Last updated: 23/07/2020 | Estimated Reading Time: 3 minutes
Changing your private medical insurance provider
If you are unhappy with your current private medical insurance plan for any reason, then you are within your rights to switch to a new provider who may offer you a better service.
Find out how to go about switching, and what sorts of things you should be looking out for when you do, over the course of this quick and helpful guide.
In This Guide:
Why might I want to change insurer?
One of the most common and most straightforward reasons for wanting to switch provider is increasing premiums. There are two basic reasons why the premiums could go up steadily in cost throughout the duration of your policy:
- 1. Your age. Put simply, private medical insurance becomes more expensive as you get older because, again put simply, the older you are, the more likely you are to make a claim. Different providers will have different policies regarding how often and by how much your premiums will go up with your age. As such, by switching to a different provider, you may find that you get a better deal, given your age, than you were getting with you current one.
- 2. General inflation. It is an unfortunate but unavoidable fact that, over time, most things tend to get more expensive, and the world of health care is no exception. Diagnosis and treatment can go up in cost as technology develops. This will make less of an impact on your premiums than your age will, but it is nonetheless a factor.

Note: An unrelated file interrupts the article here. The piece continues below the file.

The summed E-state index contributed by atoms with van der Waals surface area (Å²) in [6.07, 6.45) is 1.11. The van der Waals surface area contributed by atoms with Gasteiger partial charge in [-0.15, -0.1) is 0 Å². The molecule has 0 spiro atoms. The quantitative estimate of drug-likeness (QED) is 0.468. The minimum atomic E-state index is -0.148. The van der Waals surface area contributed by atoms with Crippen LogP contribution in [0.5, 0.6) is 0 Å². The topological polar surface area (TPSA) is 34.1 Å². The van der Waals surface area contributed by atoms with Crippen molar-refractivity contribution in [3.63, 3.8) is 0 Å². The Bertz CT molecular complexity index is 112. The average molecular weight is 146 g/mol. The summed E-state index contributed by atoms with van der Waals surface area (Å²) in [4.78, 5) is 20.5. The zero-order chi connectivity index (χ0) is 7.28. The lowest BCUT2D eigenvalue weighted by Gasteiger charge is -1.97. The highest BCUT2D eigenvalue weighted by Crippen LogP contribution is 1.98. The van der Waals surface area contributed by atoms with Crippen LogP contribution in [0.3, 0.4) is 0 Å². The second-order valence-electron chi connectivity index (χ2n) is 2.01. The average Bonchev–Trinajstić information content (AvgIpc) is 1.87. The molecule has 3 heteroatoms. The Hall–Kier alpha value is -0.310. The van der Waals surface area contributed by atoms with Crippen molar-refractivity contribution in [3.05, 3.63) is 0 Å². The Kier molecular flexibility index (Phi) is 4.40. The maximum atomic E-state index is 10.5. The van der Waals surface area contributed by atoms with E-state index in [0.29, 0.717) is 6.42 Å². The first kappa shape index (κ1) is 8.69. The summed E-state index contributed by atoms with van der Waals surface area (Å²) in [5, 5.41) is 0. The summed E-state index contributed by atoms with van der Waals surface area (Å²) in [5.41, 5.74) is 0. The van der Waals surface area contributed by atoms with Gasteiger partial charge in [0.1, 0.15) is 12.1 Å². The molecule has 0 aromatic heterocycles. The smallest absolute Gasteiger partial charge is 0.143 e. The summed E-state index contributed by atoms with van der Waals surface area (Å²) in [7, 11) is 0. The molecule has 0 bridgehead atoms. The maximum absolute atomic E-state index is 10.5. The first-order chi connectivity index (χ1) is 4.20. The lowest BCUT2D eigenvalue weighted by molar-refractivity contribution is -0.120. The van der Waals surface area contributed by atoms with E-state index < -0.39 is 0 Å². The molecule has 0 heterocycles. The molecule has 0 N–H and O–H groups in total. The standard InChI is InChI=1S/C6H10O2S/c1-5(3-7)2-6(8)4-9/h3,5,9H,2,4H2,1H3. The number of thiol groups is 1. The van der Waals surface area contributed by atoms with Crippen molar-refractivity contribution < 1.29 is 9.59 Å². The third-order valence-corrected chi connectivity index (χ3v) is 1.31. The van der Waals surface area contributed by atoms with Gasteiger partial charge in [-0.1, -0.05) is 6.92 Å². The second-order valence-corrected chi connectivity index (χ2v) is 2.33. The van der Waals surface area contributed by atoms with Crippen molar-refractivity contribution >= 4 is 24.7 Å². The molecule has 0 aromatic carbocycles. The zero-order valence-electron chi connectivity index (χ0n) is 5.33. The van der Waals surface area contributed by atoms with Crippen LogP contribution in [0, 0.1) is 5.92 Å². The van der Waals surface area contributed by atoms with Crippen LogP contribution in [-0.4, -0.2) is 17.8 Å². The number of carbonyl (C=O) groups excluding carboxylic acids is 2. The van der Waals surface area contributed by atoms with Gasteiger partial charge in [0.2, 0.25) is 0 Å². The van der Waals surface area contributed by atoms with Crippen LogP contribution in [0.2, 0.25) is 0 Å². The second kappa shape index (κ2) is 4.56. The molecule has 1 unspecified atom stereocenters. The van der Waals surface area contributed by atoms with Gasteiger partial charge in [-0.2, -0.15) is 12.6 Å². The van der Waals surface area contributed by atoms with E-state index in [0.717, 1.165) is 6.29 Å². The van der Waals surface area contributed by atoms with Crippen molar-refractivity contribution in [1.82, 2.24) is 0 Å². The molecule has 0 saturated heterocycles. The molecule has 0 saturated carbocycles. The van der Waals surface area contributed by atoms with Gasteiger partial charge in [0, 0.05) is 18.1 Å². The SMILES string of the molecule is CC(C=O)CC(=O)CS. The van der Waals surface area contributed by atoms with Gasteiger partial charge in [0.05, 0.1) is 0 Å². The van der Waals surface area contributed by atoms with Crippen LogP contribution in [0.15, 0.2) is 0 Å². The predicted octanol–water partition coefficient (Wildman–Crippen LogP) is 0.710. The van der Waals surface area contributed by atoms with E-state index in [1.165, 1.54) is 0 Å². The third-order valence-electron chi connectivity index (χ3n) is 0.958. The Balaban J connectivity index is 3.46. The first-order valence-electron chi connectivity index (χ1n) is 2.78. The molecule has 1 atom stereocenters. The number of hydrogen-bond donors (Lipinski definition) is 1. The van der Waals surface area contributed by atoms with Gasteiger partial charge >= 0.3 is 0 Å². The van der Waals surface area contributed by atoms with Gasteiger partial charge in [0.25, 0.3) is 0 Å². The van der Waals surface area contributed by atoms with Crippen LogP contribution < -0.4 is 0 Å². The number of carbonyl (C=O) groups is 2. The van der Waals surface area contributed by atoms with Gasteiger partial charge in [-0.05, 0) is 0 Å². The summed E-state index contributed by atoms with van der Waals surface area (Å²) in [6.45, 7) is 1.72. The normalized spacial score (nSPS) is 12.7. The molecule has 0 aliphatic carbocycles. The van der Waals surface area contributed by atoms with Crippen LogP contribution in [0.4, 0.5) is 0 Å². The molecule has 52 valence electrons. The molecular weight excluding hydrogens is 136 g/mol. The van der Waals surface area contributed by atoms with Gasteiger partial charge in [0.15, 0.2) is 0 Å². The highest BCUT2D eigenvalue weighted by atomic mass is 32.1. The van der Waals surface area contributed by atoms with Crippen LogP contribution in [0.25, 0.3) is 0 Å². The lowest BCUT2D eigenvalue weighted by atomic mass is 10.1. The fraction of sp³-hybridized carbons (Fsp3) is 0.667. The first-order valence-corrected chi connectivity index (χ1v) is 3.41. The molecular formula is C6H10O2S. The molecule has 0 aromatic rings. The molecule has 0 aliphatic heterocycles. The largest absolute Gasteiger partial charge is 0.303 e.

It is also worth noting that if you make a claim at any point, then you’ll likely find that your premiums become more expensive afterwards, particularly if the claim is related to what becomes an on-going medical problem.
Other than rising costs, other reasons you might find for wanting to switch include simply being unsatisfied with the general service you are being given. You might find your current provider’s customer service disagreeable for example.
Things to think about before switching
Before you come to actually make the switch there are a few things that you should be bearing in mind.
Firstly, and rather straightforwardly, you will want to shop around extensively to make sure that you find a new provider offering a service that does actually fulfil your needs, given your reasons for wanting to switch in the first place.
If it’s a money issue, then you’ll want to make sure that you are able to strike a balance between saving what you want to save while still getting the service and cover that you need. You could find a policy that is significantly cheaper than your existing one but does not offer you the same level of outpatient care as you enjoyed previously.
Secondly, but no less importantly, is the issue of excluded treatments or conditions. Some private medical insurance providers will simply keep the same list of excluded conditions or treatments that your current provider follows. New providers are unlikely to simply add new exclusions to the list; however, you may find that if you won’t be covered for anything related to any illnesses or injuries you have recently suffered from.
When you switch, you will often have the option of doing so on a continuing personal medical exclusions basis, meaning that your new insurance provider commits to covering you on exactly the same basis as your current one. If you have this option, you should take it.
How to change insurer
Changing insurer is a relatively straightforward process. Simply get in touch with your current provider, once you’ve shopped around and settled on a new policy, and inform them of your decision.
You are entitled to do this at any point during the policy’s term, but it makes most sense to do so at the end of the year, so that you don’t losing any payments that you are contracted to make.